US health inequality

"The report by Chetty et al also suggests that geography and income percentiles interact in previously unknown ways. For instance, the percentile gradient for life expectancy at 40 years of age is steeper in Detroit, Michigan, than in San Francisco, California, or New York, New York, almost entirely because being in the bottom income percentile is worse in Detroit. However, this outcome in Detroit cannot be entirely related to income because this same income percentile in Detroit has more real purchasing power than in New York. (The adjustment for race and ethnicity may be an issue here.) Beyond Detroit, it is generally true that it is at the bottom of the income distribution, not at the top, where geography matters. It is as if the top income percentiles belong to one world of elite, wealthy US adults, whereas the bottom income percentiles each belong to separate worlds of poverty, each unhappy and unhealthy in its own way. The life expectancy at 40 years of age in the top income percentile of the United States is better than the mean in any other country for life expectancy at 40 years of age. However, not by a lot, and likely not better than the top percentile in Sweden or the Netherlands. In contrast, the life expectancy at 40 years of age in the bottom income percentile of the United States is located between the mean for Pakistan and Sudan for life expectancy at 40 years of age."
That's from Angus Deaton's editorial in the latest issue of JAMA, referencing Chetty et al.'s The Association Between Income and Life Expectancy in the United States, 2001-2014.


Choosing experiments to accelerate collective discovery

How efficient are research agendas?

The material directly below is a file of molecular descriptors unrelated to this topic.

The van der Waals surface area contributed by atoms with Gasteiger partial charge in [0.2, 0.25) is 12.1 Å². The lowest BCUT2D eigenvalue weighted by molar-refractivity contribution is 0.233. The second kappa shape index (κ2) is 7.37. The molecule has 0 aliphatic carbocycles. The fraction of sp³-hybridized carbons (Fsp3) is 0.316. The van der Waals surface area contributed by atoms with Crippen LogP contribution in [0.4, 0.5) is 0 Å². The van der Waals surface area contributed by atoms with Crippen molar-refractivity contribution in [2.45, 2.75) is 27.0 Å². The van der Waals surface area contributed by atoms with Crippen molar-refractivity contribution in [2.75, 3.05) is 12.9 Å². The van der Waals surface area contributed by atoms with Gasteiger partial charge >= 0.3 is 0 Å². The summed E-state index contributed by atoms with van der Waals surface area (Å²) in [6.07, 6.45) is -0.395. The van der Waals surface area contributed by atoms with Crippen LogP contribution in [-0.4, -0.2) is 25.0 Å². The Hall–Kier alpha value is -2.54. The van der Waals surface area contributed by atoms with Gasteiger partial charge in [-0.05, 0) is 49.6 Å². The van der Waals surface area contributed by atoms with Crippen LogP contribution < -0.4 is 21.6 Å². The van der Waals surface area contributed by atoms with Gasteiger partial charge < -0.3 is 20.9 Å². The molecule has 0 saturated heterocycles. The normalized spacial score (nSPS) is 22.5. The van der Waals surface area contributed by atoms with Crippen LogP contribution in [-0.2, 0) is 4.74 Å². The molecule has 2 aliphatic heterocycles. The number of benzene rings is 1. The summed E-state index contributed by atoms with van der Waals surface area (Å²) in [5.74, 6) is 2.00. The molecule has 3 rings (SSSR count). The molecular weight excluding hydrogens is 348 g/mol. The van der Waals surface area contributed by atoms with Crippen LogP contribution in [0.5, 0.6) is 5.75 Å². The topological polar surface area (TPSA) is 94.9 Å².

Abstract: A scientist’s choice of research problem affects his or her personal career trajectory. Scientists’ combined choices affect the direction and efficiency of scientific discovery as a whole. In this paper, we infer preferences that shape problem selection from patterns of published findings and then quantify their efficiency. We represent research problems as links between scientific entities in a knowledge network. We then build a generative model of discovery informed by qualitative research on scientific problem selection. We map salient features from this literature to key network properties: an entity’s importance corresponds to its degree centrality, and a problem’s difficulty corresponds to the network distance it spans. Drawing on millions of papers and patents published over 30 years, we use this model to infer the typical research strategy used to explore chemical relationships in biomedicine. This strategy generates conservative research choices focused on building up knowledge around important molecules. These choices become more conservative over time. The observed strategy is efficient for initial exploration of the network and supports scientific careers that require steady output, but is inefficient for science as a whole. Through supercomputer experiments on a sample of the network, we study thousands of alternatives and identify strategies much more efficient at exploring mature knowledge networks. We find that increased risk-taking and the publication of experimental failures would substantially improve the speed of discovery. We consider institutional shifts in grant making, evaluation, and publication that would help realize these efficiencies.